For a week pre-op, he also wants me to stop taking all medications and vitamins, except the vitamin D. I guess there’s still just too much back and forth on the D issue. Like my endocrinologist, he believes that taking the D is important because without it balanced post-op, the calcium levels with drop too low instead of evening out. So I’ll do that. My issue is with ceasing things like ibuprofen and Excedrin—they’re how I survive my (almost) daily headaches. I may very well be one cranky little thing the week leading up to this surgery.

Regardless, this phase of my life is hopefully coming to a close in less than three weeks. Fingers crossed I don’t have any of those pesky rare complications.

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Parathyroid: Stalemate!

Today, my surgeon says to me, “I have some good news and some bad news, which do you want first?” As someone who is impatient in general and thus ready to get this over with, I was thinking he was going to tell me that my 4D-CT showed which of my glands is acting out (good news) and that now we’ll have to schedule the surgery (“bad” news).  No. He tells me that the “good” news is the 4D-CT didn’t show anything. “The bad news is that we still don’t know which gland is causing the trouble.”

Well, all right. Highly subjective terming of good and bad news there, but all right.

Then he tells me that because my calcium is only slightly elevated, because I am young—I’m coming up on my 26th birthday—and because I am what they term “asymptomatic “ (most of my symptoms are considered secondary, not primary—fatigue, excessive thirst, headaches, crankiness) he would recommend waiting. This is only the fifth or sixth thing he’s said to me to show how little experience he must have with hyperparathyroidism. Everything I have read that is of any worth has stated clearly: DO NOT WAIT.

From Parathyroid.com: “The advice to wait until your calcium goes higher makes no sense, and is advice from the 1970’s. We know much more now.  Parathyroid disease will ALWAYS get worse. It will never get better on its own, and it will never stay the same.”

And why would I wait anyway? He said, “You don’t have bone pain,” – yes I do – “so we’ll just monitor you closely.” Oh, so that you can wait until I, at 26 or 27, DO develop consistent bone pain? DO lose bone density? I already feel twice my age. Would you rather wait until I feel three times my age? Because I’m not particularly comfortable waiting. I already have joint pain in my knees, wrists, and elbows. And I DO get bone pain in my shins. At 25!

He said he would wait to talk with my endocrinologist when she’s back from vacation—a couple of weeks—and they would figure out the best approach from here. “Pretty much we’ll monitor you, closely, and maybe when you meet with her at the end of July we’ll have you get a bone density test.”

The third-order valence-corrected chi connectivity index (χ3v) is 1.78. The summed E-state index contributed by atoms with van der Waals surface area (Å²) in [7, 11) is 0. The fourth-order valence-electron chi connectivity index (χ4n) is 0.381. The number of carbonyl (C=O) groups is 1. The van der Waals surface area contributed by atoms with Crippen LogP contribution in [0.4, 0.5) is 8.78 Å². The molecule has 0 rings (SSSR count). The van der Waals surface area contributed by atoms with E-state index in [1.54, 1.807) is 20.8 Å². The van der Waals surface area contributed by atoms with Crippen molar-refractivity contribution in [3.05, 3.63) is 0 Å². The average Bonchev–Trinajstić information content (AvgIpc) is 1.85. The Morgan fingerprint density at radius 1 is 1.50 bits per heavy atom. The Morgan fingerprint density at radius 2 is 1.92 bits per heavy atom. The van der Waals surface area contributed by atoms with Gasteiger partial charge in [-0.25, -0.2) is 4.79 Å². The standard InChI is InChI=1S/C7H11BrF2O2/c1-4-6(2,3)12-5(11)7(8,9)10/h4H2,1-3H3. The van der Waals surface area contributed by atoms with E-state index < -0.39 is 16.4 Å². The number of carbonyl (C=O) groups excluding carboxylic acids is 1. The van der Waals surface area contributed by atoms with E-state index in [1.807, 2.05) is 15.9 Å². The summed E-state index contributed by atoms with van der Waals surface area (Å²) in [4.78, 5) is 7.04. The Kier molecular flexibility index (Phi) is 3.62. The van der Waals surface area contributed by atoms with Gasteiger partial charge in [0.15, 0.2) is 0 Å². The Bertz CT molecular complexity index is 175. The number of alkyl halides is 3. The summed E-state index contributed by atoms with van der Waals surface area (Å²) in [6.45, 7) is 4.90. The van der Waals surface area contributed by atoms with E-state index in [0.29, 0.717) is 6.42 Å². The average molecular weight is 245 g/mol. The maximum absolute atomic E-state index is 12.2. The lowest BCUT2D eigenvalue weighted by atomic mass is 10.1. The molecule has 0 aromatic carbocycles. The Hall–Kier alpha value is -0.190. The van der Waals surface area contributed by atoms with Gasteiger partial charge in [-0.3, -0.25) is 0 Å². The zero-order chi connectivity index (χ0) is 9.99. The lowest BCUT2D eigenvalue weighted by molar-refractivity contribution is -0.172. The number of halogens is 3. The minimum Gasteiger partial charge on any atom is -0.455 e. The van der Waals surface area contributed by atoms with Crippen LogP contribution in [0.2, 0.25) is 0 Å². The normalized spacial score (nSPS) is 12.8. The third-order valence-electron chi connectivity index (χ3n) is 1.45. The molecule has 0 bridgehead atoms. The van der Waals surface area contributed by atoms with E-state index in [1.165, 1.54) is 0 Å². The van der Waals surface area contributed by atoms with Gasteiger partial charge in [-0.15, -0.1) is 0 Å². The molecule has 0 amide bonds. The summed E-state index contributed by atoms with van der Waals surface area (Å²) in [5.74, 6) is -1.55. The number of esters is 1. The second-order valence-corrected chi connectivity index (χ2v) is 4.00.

I walked out of his office confident I would find a new surgeon. So I called my insurance to find out my options for getting a second opinion and—none. The surgeons that I found in Boston who have significantly more experience in this are not contracted through my insurance company. (I’m a poor grad student—I get free health care, and the options are terrible.) The guy on the phone couldn’t find anyone in the area who is contracted and experienced in head and neck surgery, endocrine surgery, thyroid surgery. In the end he gave me the names of two more general surgeons, for what use I don’t know.

Temporary though it may be, I feel like I’m at a stalemate.

On the bright side, I’d been putting off visiting my family in Ireland due to all of the appointments, possible surgery, and possible recovery time. This morning, though, I looked up tickets. I think I’ll buy them.

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Hulking Out: The Parathyroid Saga Continues

After I met with the endocrinologist I was told I would be scheduled for some scans to try and identify which of the parathyroid glands is/are acting out. There seems to be a level of arrogance mixed with incompetence when it comes to all of this; several times appointments have just been made for me, last minute, without any concern over my own schedule, and of those times, twice now I’ve been given the wrong information or no information at all. Thankfully I’m a real pain in the ass and call until they finally answer me, otherwise I would have missed one of my scans.

I had two scans last week, an ultrasound and a parathyroid (sestamibi) scan. I’d researched enough to know the ultrasound was pointless—they almost never show anything in my situation—but no one had said I was getting that in addition to the parathyroid scan until I arrived at the hospital. It didn’t take long, though, and I was close to asking if the technician would just stick the thing on my side while I was there and find out what’s going on with all that. The technician I had for the parathyroid scan was delightful and entertained my jesting about hulking out when he injected me with the gamma rays. I’m not particularly comfortable with the idea of anything to do with medical treatments and side effects—drove my ex nuts with all my reasons that my body and Western medicine don’t get along—and the only way that I can deal with it all is to just joke about it. So I told everyone for the rest of the day not to make me angry. The test itself was terrifying; I had to lie down, and the thing that takes the images is a flat square that was lowered to about half an inch above by nose. I literally lay there with my eyes closed sing-songing in my head, “Happy place, happy place, happy place.”